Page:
Forest wardens learn app that detects forest condition

March 20, 2020

By Kathleen Zambas, Training Specialist

Bantay Gubat members record information into the Ka Patrol app during a forest monitoring trial.

Members of the Bantay Gubat or forest wardens from the Dumagat and Dumagat-Remontado tribes in General Nakar, Quezon participated in the Citizen’s Action for Monitor Ecosystems or CAME training recently in Infanta, Quezon.    

CAME is a monitoring system that helps determine the condition of forests in different key biodiversity areas in the country such as Mt. Irid-Angelo in Southern Sierra Madre. Using the Android application Ka Patrol, data which will be collected by the Bantay Gubat and other community members will be used in their own information campaigns, conservation programs, and policy recommendations.  

The CAME training was also joined by various stakeholders representing the Municipal Local Government Unit of General Nakar, the Philippine Army, DENR-CENRO Real, religious organizations, and other non-government groups such as the Tribal Center for Development (TCD) and Samahan ng mga Katutubong Agta-Dumagat-Remontado na Binabaka at Ipinagtatanggol ang Lupaing Ninuno (SAGIBIN-LN).

During the three-day activity, the participants learned basic phone navigation, application launch, and logging of information during a mock monitoring session. They also learned about Global Positioning System (GPS) and basic photography.

“Hindi po ako marunong gumamit niyang cellphone pero mapapadali ang aming pagsubaybay gamit ito (I did not know how to use the cellphone but this will help in our monitoring)” says Jayson Mendoza, a Bantay Gubat member from the Dumagat-Remontado tribe.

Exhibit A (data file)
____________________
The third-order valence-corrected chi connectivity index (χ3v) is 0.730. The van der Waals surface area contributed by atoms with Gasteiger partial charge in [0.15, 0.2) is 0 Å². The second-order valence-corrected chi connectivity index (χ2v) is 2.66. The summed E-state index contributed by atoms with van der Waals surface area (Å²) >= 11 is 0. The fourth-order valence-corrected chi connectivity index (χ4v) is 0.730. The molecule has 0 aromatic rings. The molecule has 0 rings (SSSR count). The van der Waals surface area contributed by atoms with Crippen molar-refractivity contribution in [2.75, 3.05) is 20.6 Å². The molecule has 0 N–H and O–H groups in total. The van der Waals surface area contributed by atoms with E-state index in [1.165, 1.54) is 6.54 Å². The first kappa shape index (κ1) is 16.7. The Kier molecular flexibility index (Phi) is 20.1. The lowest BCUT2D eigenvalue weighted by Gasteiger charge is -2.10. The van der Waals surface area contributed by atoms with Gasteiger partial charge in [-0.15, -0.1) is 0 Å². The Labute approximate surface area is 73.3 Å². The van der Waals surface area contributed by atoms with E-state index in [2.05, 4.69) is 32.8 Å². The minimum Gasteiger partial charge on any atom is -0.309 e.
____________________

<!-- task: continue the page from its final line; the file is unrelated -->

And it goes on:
“Mahalaga pala ang aking ambag sa pangangalaga ng kagubatan at buhay-ilang (I learned that my role is important in conserving the forest and biodiversity),” he added.

Population growth has led to the conversion of forest areas to agricultural lands and settlement. In turn, it resulted in an increase in demand for food and other needs that come from our natural resources.

A few kilometers upstream from General Nakar are forest and river views. Some of which are located in Protected Area PP 1636.

Constant monitoring of the current situation of forests will help identify threats and develop appropriate solutions. In this endeavor, the best people to engage are those who live within and “know the forest by heart”.

“Kahit kami’y nakapikit, alam namin ang pasikot-sikot sa (aming) kagubatan. (Even with eyes closed, we know every part of the forest)” says Dumagat-Remontado Chief Kaksaan (leader) Herminio Mendoza.

The community plays an important role in ensuring effective forest governance in every country such as the Philippines wherein more than half of the land area or 15 million hectares are classified as forestlands.

2017 03 16 law to protect philippine eagle awaits Gab E the Philippine Eagle
Philippine Eagles still live in the Sierra Madre, where these communities also reside.

Moreover, 5.4 million HA or 34% of this area are considered ancestral domains of Indigenous Peoples and local communities. These groups are classified as forest-dependent communities.

Haribon Foundation is currently implementing the project “Strengthening Non-state Actor Involvement in Forest Governance in Indonesia, Malaysia, Philippines and Papua New Guinea (FOGOP) which is funded by the European Union (EU) in partnership with BirdLife International. The project aims to strengthen the effective engagement of communities in forest monitoring using the Ka Patrol phone application. The Ka-Patrol app is currently on its beta stage.